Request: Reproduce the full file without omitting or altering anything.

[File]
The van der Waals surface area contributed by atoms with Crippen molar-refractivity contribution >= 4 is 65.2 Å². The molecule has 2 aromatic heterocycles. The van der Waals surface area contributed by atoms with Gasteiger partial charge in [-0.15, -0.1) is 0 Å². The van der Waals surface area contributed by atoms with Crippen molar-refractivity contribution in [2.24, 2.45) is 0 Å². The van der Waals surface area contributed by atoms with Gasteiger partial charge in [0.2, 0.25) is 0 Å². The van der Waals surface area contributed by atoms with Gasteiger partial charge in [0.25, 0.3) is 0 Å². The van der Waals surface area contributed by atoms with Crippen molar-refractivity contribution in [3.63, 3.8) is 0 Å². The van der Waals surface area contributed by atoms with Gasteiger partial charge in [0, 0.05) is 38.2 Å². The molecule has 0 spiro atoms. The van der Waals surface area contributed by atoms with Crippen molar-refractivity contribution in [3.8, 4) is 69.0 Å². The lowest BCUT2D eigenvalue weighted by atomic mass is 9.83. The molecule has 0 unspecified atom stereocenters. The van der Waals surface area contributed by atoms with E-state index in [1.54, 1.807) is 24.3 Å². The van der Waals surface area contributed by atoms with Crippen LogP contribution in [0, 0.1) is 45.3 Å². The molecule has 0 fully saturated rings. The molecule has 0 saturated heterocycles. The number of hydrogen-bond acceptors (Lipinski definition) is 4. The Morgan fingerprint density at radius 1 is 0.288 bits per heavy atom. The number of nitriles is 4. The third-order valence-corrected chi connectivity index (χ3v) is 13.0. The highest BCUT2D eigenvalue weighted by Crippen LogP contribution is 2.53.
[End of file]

The van der Waals surface area contributed by atoms with Crippen molar-refractivity contribution >= 4 is 65.2 Å². The molecule has 2 aromatic heterocycles. The van der Waals surface area contributed by atoms with Gasteiger partial charge in [-0.15, -0.1) is 0 Å². The van der Waals surface area contributed by atoms with Crippen molar-refractivity contribution in [2.24, 2.45) is 0 Å². The van der Waals surface area contributed by atoms with Gasteiger partial charge in [0.2, 0.25) is 0 Å². The van der Waals surface area contributed by atoms with Gasteiger partial charge in [0.25, 0.3) is 0 Å². The van der Waals surface area contributed by atoms with Crippen molar-refractivity contribution in [3.63, 3.8) is 0 Å². The van der Waals surface area contributed by atoms with Gasteiger partial charge in [0, 0.05) is 38.2 Å². The molecule has 0 spiro atoms. The van der Waals surface area contributed by atoms with Crippen molar-refractivity contribution in [3.8, 4) is 69.0 Å². The lowest BCUT2D eigenvalue weighted by atomic mass is 9.83. The molecule has 0 unspecified atom stereocenters. The van der Waals surface area contributed by atoms with E-state index in [1.54, 1.807) is 24.3 Å². The van der Waals surface area contributed by atoms with Crippen LogP contribution in [0, 0.1) is 45.3 Å². The molecule has 0 fully saturated rings. The molecule has 0 saturated heterocycles. The number of hydrogen-bond acceptors (Lipinski definition) is 4. The Morgan fingerprint density at radius 1 is 0.288 bits per heavy atom. The number of nitriles is 4. The third-order valence-corrected chi connectivity index (χ3v) is 13.0. The highest BCUT2D eigenvalue weighted by Crippen LogP contribution is 2.53.